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Three Leaders Left in the Lurch

April 28, 2002|BILL BOYARSKY | Bill Boyarsky, former columnist and city editor at The Times, is a senior consultant for the Center for Governmental Studies and teaches political science at USC. He is writing a biography of former political leader Jesse M. Unruh.

By coincidence, three of Los Angeles' most powerful leaders find themselves in trouble at the same time, caught in a tide of history that would challenge even the most skilled politician.

When the L.A. region was a simpler place, Mayor James K. Hahn might have escaped heavy criticism for his ungainly move against LAPD Chief Bernard C. Parks. Parks would not have been harassed by disclosures of police brutality at one of his department's divisions, because such conduct was seldom reported. And Cardinal Roger M. Mahony would not have had to deal with both a skeptical press and parishioners concerned about the cover-up of priestly child molestation.

That was the L.A. of 40 years ago. The city and its suburbs were more stable. It was before powerful social, demographic and economic forces ripped through them, before they were covered by skeptical journalists with a taste for blood and a medium, television, that has exceeded the influence of the press lords of an earlier day.

The demands on leadership have become much greater in a place now divided by many ethnic groups, by extremes in economic class and by geographical breakaway movements in the San Fernando Valley, Hollywood and the harbor area. Parks, Hahn and Mahony have responded to the city's plethora of narrow constituencies in his own way. The question is whether their leadership styles have met the challenge of the new L.A.

Ten years ago, on the first night of rioting, Mayor Tom Bradley led civic powers at a meeting at the First African Methodist Episcopal Church designed to calm the community. This was the old L.A. way--the empowered, operating top-down, urging calm.

It didn't work. The words of Bradley, who once had a perfect sense of L.A.'s changing currents, and of other older black leaders went unheeded. Soon after the meeting broke up, fires moved up from West Adams Boulevard toward the church, consuming apartment houses around it. I watched African American men from the church and Latino men from the apartments fight the fires with garden hoses, with no police or firefighters in sight.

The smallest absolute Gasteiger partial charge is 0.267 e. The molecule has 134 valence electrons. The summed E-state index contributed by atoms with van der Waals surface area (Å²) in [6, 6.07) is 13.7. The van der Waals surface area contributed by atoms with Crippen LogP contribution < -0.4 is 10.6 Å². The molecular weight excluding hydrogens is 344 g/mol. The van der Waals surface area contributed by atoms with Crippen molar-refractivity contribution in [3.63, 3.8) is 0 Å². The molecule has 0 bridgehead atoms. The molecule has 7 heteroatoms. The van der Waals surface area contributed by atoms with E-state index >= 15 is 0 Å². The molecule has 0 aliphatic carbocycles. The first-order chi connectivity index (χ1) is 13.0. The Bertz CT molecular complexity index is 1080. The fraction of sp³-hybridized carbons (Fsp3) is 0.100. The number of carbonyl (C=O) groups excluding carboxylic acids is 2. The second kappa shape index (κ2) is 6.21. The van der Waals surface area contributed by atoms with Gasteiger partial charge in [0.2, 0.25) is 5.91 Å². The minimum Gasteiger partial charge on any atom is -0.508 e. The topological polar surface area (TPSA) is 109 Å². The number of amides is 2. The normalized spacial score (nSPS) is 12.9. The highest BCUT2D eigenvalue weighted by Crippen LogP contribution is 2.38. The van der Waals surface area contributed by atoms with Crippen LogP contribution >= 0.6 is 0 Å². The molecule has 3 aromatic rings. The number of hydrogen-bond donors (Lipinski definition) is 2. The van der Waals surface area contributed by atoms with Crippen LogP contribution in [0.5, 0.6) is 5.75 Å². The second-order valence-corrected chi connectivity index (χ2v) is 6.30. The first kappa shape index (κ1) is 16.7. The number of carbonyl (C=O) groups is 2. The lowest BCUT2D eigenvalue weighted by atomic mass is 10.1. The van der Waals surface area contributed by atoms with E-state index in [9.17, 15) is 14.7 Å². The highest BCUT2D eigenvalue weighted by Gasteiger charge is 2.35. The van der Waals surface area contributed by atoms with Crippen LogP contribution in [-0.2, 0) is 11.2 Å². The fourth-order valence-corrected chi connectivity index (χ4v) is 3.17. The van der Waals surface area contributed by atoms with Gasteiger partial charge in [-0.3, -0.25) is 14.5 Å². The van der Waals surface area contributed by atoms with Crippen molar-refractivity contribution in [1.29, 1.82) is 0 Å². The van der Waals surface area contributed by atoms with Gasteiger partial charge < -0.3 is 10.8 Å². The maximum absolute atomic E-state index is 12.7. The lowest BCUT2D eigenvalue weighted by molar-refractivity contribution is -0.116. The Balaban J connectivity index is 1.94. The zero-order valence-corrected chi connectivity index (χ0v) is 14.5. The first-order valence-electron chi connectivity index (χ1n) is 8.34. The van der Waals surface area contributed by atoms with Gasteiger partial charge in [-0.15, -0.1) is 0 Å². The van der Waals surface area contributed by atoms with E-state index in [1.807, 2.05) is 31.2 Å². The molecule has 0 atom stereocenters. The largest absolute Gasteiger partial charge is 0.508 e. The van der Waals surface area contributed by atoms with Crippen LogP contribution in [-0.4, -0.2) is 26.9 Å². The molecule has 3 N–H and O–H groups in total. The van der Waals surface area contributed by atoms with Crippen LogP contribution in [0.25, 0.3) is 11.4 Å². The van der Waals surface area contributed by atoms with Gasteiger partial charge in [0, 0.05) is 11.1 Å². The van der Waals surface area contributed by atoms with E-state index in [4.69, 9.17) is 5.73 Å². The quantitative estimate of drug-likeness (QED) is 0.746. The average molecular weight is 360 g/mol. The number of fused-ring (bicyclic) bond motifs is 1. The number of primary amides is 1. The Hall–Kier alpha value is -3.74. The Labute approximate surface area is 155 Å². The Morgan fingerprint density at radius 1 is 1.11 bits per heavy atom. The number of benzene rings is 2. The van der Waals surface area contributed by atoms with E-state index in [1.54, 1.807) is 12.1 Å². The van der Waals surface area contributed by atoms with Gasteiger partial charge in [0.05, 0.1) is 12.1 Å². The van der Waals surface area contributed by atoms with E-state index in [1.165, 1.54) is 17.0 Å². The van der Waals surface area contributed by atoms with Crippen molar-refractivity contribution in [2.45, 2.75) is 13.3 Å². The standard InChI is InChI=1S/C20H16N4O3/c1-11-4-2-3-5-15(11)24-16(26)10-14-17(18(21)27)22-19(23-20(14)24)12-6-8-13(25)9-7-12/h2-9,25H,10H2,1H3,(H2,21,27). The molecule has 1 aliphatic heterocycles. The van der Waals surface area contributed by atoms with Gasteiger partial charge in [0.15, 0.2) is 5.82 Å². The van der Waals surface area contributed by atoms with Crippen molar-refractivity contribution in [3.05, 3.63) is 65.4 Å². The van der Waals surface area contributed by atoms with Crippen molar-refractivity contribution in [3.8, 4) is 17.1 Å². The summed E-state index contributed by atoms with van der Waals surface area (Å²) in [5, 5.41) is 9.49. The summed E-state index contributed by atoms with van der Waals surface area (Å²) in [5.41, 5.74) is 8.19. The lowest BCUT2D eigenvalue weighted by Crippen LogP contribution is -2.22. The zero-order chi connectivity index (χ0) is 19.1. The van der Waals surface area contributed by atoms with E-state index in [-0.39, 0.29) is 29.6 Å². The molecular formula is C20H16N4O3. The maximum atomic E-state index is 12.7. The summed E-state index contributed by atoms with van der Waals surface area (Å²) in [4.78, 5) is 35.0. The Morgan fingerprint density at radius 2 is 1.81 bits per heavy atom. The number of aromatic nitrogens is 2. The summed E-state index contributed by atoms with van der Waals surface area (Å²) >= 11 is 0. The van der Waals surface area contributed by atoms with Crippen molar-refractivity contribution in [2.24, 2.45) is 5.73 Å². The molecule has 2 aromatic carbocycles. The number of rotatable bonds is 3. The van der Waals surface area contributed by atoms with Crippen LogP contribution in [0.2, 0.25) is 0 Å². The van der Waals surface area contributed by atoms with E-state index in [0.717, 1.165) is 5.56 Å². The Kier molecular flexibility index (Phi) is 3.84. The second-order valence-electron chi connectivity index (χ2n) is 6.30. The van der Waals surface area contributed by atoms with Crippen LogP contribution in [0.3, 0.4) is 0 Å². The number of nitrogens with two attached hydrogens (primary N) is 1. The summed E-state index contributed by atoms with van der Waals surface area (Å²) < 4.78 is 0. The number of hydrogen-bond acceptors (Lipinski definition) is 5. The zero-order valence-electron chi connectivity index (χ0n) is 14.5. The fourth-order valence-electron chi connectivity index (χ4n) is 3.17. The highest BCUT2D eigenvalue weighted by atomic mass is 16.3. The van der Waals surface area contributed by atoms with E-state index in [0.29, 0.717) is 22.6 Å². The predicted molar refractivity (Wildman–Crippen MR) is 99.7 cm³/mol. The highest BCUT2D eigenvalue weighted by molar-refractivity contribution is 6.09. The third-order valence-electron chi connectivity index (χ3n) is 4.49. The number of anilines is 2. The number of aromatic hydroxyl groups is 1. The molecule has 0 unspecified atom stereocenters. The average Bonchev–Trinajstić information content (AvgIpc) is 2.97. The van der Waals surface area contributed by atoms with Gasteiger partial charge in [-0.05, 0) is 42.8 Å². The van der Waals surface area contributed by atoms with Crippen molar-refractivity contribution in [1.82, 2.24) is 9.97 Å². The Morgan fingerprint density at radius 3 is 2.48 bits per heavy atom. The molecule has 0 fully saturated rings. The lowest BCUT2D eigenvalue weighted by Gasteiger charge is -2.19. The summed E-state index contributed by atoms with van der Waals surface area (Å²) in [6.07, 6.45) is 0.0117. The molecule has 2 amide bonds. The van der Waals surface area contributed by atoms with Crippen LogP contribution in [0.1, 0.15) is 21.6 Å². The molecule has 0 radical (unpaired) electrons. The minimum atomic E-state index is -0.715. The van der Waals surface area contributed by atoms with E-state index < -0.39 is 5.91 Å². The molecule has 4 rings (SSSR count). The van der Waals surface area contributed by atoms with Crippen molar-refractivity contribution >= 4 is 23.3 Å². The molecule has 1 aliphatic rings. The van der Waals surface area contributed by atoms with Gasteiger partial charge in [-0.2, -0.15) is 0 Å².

Los Angeles had changed in ways that we are still trying to comprehend. Fighting a fire was easy. African Americans and Latinos looting stores was harder to deal with.

In the new divided L.A., a leader can only succeed by having the intangible attributes of being both a symbol and a communicator. All that, plus the ability to connect with homeowner groups and other neighborhood and grass-roots organizations--small but critical links that hold L.A. together.

We want our leaders from the streets and neighborhoods, not from City Hall. Compare Parks with one of his most successful predecessors, Ed Davis.

Parks is all City Hall, a top-down manager who lectures rather than listens. He expresses himself in the heavy language of the City Hall bureaucrat, even when he talks to neighborhood groups. From the beginning of his tenure, he scorned community policing, a popular program that made residents feel as though they had their own small-town police department. His words and actions against community policing made him a symbol of a city government that didn't care.

Davis, on the other hand, was all street, with a brilliant sense of communication, symbolism and politics. He cultivated his reputation as a rough law-and-order cop. His fierce and colorful attacks on politicians and The Times--among cops' least-favorite institutions--was seen by the police as a symbol of stubborn LAPD independence.

But it was Davis who created community policing, and he cemented his ties with neighborhoods even more by organizing police-support block clubs in every part of the city.

Hahn actually is from the neighborhoods, living in a middle-class area of San Pedro. But like Parks, he has overdosed on the set ways of City Hall, talking as though he were a bland department head in fear of being overruled by the boss. After he moved against Parks, Hahn exhibited a defensiveness reminiscent of a middle-level executive worried about getting a poor performance report.

Hahn doesn't seem to realize that he is the boss, with the power to be more of a boss than any previous mayor. That's because the new City Charter gives him unprecedented power.

His immediate predecessors--Richard Riordan, Bradley and Sam Yorty--had less legal power, but much more actual clout because they understood what it takes to lead L.A.

Riordan defined his mayoralty by a single act of governance and symbolism--driving to the city's emergency headquarters on the morning of the 1994 Northridge earthquake, and taking charge. He communicated to the city that he was the boss, no matter what the charter said about his power. The image of boss was reinforced by his campaigns for a new charter and for a new school board.

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